Pundits and foreign policy professionals say Vladimir Putin needs an “off-ramp” that permits him to save face while exiting Russia’s war against Ukraine. The Russian leader’s threats to use nuclear weapons, repeated recently after Western-backed Ukrainian troops took the offensive, bolster “off ramp” ruminations.
For a dictator like Putin, retreating from Ukraine war without something he can call victory means acknowledging weakness. Weak-looking dictators often lose power and sometimes—like Romania’s Nicolai Ceausescu and Libya’s Muammar Gaddafi—their lives, as the Russian president well knows.
Following his gun-point referendum in late September approving annexation of parts of eastern Ukraine, Putin called the U.S. atomic bomb attacks on Hiroshima and Nagasaki in World War II a “precedent.” Shortly before the staged voting he used to claim eastern Ukrainian land as Russian, he reiterated that “if the territorial integrity of our country is threatened, we will use all available means to protect Russia and our people—this is not a bluff.”
Yet for U.S. President Joe Biden and other Western leaders, staring at perhaps the most dangerous nuclear precipice since the 1962 Soviet American Cuban missile crisis, constructing a sufficiently attractive off-ramp for the Russian leader might undermine an equally important objective in a shaky world. That is the ability to deter other aggressive tyrants.
China’s Xi Jinping ordered summer maneuvers to showcase Beijing’s ability to strangle Taiwan without invading. North Korean strongman Kim Jong Un already has test fired a record 26 ballistic missiles, including over Japan, this year. Iran’s Supreme Leader Ayatollah Ali Khamenei’s thugs have killed more than 200 across the country to keep his theocratic-police state in power as it marches toward nuclear weapons.
So, how to off-ramp Putin without fracturing deterrence?
U.S. National Security Advisor Jake Sullivan said Washington privately warned Moscow of “catastrophic” consequences if it fires nuclear weapons. But Alexei Navalny, Putin’s highest profile political opponent—and therefore poisoning survivor and now prisoner in a maximum-security penal colony—says Russia’s boss and those around him do not view war as catastrophic. At least not until bogging down in Ukraine.
Rather, they saw it “as an amazing means of solving all problems,” confirmed by the Second Chechen War (1999-2009), the wars in Georgia (2008), Ukraine’s Donbas (beginning in 2014), Syria (beginning in 2015) and annexation of Crimea (2014). According to Navalny, Russia’s leaders learned that “war is not expensive, it solves all domestic political problems, it raises public approval sky-high, it does not particularly harm the economy, and—most importantly—winners face no accountability. Soon or later, one of the constantly changing Western leaders will come to us to negotiate.”
In other words, come to provide the Kremlin with road maps showing exits from invasions that leave them in at least partial possession of stolen lands, domestic status enhanced and, in exchange for what essentially amounts to a truce, undeterred from future aggression.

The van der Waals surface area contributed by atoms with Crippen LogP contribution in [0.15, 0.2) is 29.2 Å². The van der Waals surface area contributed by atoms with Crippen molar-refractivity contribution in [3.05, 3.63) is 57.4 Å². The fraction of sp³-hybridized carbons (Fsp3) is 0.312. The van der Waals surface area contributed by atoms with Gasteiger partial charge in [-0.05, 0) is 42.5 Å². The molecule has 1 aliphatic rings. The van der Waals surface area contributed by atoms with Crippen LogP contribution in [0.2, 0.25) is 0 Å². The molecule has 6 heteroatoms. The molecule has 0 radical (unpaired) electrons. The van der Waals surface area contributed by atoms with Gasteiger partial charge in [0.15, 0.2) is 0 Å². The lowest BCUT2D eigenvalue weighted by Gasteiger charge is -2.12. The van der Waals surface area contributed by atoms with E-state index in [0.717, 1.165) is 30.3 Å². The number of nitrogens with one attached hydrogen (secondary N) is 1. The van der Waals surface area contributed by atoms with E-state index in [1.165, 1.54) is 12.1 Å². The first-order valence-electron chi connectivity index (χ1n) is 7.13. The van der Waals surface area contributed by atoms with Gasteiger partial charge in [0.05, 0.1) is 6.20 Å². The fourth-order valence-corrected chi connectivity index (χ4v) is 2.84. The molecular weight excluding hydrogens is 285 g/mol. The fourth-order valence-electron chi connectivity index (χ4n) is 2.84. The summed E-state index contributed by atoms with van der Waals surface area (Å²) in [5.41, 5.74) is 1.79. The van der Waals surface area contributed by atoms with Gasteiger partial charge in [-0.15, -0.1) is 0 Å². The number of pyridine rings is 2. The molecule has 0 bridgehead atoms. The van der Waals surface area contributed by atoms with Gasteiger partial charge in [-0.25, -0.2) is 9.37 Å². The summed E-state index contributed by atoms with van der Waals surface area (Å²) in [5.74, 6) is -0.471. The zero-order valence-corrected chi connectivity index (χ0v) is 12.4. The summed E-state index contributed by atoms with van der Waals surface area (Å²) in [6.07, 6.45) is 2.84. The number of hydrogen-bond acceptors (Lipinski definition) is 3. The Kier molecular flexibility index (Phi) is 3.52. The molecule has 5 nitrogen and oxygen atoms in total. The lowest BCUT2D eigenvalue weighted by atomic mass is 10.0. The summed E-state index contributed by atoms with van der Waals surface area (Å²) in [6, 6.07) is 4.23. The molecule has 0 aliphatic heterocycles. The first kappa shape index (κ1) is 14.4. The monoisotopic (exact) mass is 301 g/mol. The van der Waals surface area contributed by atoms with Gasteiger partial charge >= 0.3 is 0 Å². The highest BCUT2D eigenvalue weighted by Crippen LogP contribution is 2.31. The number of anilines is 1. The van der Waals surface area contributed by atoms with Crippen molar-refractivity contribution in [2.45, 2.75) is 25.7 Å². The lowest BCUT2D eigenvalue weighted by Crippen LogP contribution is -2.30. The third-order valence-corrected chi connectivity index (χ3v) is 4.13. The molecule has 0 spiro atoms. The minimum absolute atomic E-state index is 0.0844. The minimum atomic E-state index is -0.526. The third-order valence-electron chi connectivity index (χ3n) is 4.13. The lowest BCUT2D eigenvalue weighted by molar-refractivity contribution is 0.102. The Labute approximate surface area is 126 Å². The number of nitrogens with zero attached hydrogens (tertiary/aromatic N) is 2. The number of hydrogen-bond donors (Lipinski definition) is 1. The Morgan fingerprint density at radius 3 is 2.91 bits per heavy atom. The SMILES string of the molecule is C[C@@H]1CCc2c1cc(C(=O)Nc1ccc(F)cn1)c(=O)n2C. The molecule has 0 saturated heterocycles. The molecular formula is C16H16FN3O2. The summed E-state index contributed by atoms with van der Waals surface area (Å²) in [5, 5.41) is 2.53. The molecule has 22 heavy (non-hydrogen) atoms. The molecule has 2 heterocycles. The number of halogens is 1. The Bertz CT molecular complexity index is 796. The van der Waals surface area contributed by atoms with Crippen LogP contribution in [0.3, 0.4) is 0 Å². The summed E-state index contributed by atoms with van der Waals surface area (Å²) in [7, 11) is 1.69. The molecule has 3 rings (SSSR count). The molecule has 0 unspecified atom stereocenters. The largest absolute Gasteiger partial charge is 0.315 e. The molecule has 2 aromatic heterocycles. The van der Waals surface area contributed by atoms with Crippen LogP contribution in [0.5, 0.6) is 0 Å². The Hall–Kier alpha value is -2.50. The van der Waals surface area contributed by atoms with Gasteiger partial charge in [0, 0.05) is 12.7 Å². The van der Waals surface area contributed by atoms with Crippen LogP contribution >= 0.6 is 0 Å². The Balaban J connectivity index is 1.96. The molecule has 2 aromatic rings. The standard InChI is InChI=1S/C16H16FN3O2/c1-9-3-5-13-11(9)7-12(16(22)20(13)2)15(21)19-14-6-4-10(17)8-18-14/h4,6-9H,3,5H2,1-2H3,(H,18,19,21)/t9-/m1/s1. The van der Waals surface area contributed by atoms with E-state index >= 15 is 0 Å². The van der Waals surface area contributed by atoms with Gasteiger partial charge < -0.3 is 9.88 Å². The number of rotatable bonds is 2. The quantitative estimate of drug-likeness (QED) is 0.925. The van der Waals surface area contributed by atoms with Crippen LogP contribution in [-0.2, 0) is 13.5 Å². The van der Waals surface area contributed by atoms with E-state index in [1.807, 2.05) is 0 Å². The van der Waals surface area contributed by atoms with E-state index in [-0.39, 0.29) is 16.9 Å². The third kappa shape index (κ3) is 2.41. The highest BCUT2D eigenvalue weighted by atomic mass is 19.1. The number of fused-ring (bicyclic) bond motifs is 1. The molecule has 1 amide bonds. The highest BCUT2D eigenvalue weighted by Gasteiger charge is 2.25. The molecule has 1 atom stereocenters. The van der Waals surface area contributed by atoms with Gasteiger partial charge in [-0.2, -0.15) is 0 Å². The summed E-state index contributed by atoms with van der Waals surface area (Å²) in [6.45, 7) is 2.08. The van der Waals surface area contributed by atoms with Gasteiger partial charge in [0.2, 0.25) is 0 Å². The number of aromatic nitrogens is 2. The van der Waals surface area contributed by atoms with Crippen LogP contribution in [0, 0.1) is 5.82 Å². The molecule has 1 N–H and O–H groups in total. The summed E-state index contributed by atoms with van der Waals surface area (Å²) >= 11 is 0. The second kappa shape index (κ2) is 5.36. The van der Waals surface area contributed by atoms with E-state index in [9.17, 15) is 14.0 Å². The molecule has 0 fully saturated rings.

Things are different now with unexpectedly large losses, Moscow’s forces retreating in Ukraine and hundreds of thousands of Russians fleeing their leader’s conscription call-ups. How to leverage this opportunity without driving Putin, who has renewed conventional bombardment of Ukrainian cities, to push the nuclear button?
Analyst Walter Russell Mead writes that Putin’s September 30 speech showed him imagining himself as heading a global struggle against an arrogant Anglo-Saxon led West that amounts to an imperialistic neo-British Empire. It presented a resentful Putin who needs the conquest of Ukraine to strengthen Russia’s anti-Western destiny and frustrated that his possession of a massive nuclear arsenal hasn’t generated real international political power.
By providing Ukraine with tens of billions of dollars in military and economic aid and by imposing serious economic sanctions, Western countries, led by the United States, so far have contradicted the lessons Navalny says Putin and associates learned in the past two decades. In essence, the West provided Ukrainian President Volodomyr Zelensky and his nation an on-ramp to survival.
If Washington’s goal is to enhance the 77-year-old post-World War II system—part aspirational, part real—of sovereign states resolving disputes non-violently and to preserve that system’s U.S.-led alliances of deterrence, then Ukraine must emerge from this war victorious. That would mean not an off-ramp for Putin and his coterie but rather a send-off ramp.
In exchange for foregoing richly deserved war crimes trials, Washington, Kyiv and London could offer Putin and his coterie golden parachutes into a gilded cage. He and his consiglieres could take a fraction of their looted billions, their mistresses and their Mercedes-Benzes and live out their days in villas in the Chinese gambling resort of Macau. Under Ukrainian guard.
Fantasy? Yes, like the fantasy of a relatively stable, relatively peaceful world should Putin and his henchmen go unpunished.